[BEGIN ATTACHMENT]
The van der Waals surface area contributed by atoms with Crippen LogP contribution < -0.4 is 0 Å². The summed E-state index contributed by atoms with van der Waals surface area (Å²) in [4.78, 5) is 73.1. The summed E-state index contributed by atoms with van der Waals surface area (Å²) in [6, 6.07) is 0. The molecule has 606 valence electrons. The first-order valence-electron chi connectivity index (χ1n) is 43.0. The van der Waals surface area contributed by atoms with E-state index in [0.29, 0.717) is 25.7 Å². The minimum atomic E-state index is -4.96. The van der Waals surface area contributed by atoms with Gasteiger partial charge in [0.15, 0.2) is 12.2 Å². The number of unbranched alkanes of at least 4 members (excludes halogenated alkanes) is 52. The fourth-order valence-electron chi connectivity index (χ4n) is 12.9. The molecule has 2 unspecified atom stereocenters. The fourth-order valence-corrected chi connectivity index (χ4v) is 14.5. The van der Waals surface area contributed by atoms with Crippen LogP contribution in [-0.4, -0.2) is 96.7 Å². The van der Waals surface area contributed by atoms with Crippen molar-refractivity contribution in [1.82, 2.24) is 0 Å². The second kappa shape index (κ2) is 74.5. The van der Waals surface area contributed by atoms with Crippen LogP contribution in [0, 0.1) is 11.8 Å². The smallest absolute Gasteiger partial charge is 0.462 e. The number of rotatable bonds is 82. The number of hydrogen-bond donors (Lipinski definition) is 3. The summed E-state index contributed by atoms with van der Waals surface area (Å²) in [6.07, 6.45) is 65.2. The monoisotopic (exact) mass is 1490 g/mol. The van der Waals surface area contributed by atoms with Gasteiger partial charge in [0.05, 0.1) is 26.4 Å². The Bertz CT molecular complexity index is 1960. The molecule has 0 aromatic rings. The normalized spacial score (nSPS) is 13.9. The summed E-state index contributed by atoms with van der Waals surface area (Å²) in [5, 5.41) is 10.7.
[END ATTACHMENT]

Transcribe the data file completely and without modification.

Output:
The van der Waals surface area contributed by atoms with Crippen LogP contribution < -0.4 is 0 Å². The summed E-state index contributed by atoms with van der Waals surface area (Å²) in [4.78, 5) is 73.1. The summed E-state index contributed by atoms with van der Waals surface area (Å²) in [6, 6.07) is 0. The molecule has 606 valence electrons. The first-order valence-electron chi connectivity index (χ1n) is 43.0. The van der Waals surface area contributed by atoms with E-state index in [0.29, 0.717) is 25.7 Å². The minimum atomic E-state index is -4.96. The van der Waals surface area contributed by atoms with Gasteiger partial charge in [0.15, 0.2) is 12.2 Å². The number of unbranched alkanes of at least 4 members (excludes halogenated alkanes) is 52. The fourth-order valence-electron chi connectivity index (χ4n) is 12.9. The molecule has 2 unspecified atom stereocenters. The fourth-order valence-corrected chi connectivity index (χ4v) is 14.5. The van der Waals surface area contributed by atoms with Crippen LogP contribution in [-0.4, -0.2) is 96.7 Å². The van der Waals surface area contributed by atoms with Crippen molar-refractivity contribution in [1.82, 2.24) is 0 Å². The second kappa shape index (κ2) is 74.5. The van der Waals surface area contributed by atoms with Crippen LogP contribution in [0, 0.1) is 11.8 Å². The smallest absolute Gasteiger partial charge is 0.462 e. The number of rotatable bonds is 82. The number of hydrogen-bond donors (Lipinski definition) is 3. The summed E-state index contributed by atoms with van der Waals surface area (Å²) in [6.07, 6.45) is 65.2. The monoisotopic (exact) mass is 1490 g/mol. The van der Waals surface area contributed by atoms with Gasteiger partial charge in [0.05, 0.1) is 26.4 Å². The Bertz CT molecular complexity index is 1960. The molecule has 0 aromatic rings. The normalized spacial score (nSPS) is 13.9. The summed E-state index contributed by atoms with van der Waals surface area (Å²) in [5, 5.41) is 10.7.